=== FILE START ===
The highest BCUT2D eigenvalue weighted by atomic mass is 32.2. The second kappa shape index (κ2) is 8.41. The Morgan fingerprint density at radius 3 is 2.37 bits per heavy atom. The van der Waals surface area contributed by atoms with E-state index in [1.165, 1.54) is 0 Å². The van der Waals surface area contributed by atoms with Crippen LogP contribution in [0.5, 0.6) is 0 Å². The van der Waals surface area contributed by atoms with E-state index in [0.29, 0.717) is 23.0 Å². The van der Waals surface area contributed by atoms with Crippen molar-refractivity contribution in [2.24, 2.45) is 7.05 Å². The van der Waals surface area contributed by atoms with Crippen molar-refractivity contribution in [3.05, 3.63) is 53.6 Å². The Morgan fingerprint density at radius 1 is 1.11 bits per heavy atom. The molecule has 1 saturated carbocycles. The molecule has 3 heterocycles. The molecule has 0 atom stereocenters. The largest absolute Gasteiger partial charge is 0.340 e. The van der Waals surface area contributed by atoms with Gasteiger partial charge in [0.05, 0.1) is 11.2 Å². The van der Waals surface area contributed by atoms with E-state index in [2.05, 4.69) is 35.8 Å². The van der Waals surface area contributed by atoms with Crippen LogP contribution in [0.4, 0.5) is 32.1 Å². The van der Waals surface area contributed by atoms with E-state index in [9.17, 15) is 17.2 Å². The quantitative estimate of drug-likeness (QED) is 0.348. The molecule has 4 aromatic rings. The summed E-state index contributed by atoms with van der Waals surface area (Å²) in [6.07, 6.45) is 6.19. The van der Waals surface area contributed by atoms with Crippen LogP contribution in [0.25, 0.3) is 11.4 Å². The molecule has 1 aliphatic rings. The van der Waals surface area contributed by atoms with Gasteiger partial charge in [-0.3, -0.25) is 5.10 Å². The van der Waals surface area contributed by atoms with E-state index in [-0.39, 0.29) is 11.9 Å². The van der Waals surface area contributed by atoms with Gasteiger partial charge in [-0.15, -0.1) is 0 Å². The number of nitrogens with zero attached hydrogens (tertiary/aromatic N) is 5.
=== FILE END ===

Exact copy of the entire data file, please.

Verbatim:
The highest BCUT2D eigenvalue weighted by atomic mass is 32.2. The second kappa shape index (κ2) is 8.41. The Morgan fingerprint density at radius 3 is 2.37 bits per heavy atom. The van der Waals surface area contributed by atoms with E-state index in [1.165, 1.54) is 0 Å². The van der Waals surface area contributed by atoms with Crippen LogP contribution in [0.5, 0.6) is 0 Å². The van der Waals surface area contributed by atoms with E-state index in [0.29, 0.717) is 23.0 Å². The van der Waals surface area contributed by atoms with Crippen molar-refractivity contribution in [2.24, 2.45) is 7.05 Å². The van der Waals surface area contributed by atoms with Crippen molar-refractivity contribution in [3.05, 3.63) is 53.6 Å². The Morgan fingerprint density at radius 1 is 1.11 bits per heavy atom. The molecule has 1 saturated carbocycles. The molecule has 3 heterocycles. The molecule has 0 atom stereocenters. The largest absolute Gasteiger partial charge is 0.340 e. The van der Waals surface area contributed by atoms with Gasteiger partial charge in [0.05, 0.1) is 11.2 Å². The van der Waals surface area contributed by atoms with E-state index in [2.05, 4.69) is 35.8 Å². The van der Waals surface area contributed by atoms with Crippen LogP contribution in [0.4, 0.5) is 32.1 Å². The van der Waals surface area contributed by atoms with E-state index in [9.17, 15) is 17.2 Å². The quantitative estimate of drug-likeness (QED) is 0.348. The molecule has 4 aromatic rings. The summed E-state index contributed by atoms with van der Waals surface area (Å²) in [6.07, 6.45) is 6.19. The van der Waals surface area contributed by atoms with Crippen LogP contribution in [0.25, 0.3) is 11.4 Å². The molecule has 1 aliphatic rings. The van der Waals surface area contributed by atoms with Gasteiger partial charge in [-0.3, -0.25) is 5.10 Å². The van der Waals surface area contributed by atoms with E-state index in [-0.39, 0.29) is 11.9 Å². The van der Waals surface area contributed by atoms with Gasteiger partial charge in [-0.15, -0.1) is 0 Å². The number of nitrogens with zero attached hydrogens (tertiary/aromatic N) is 5.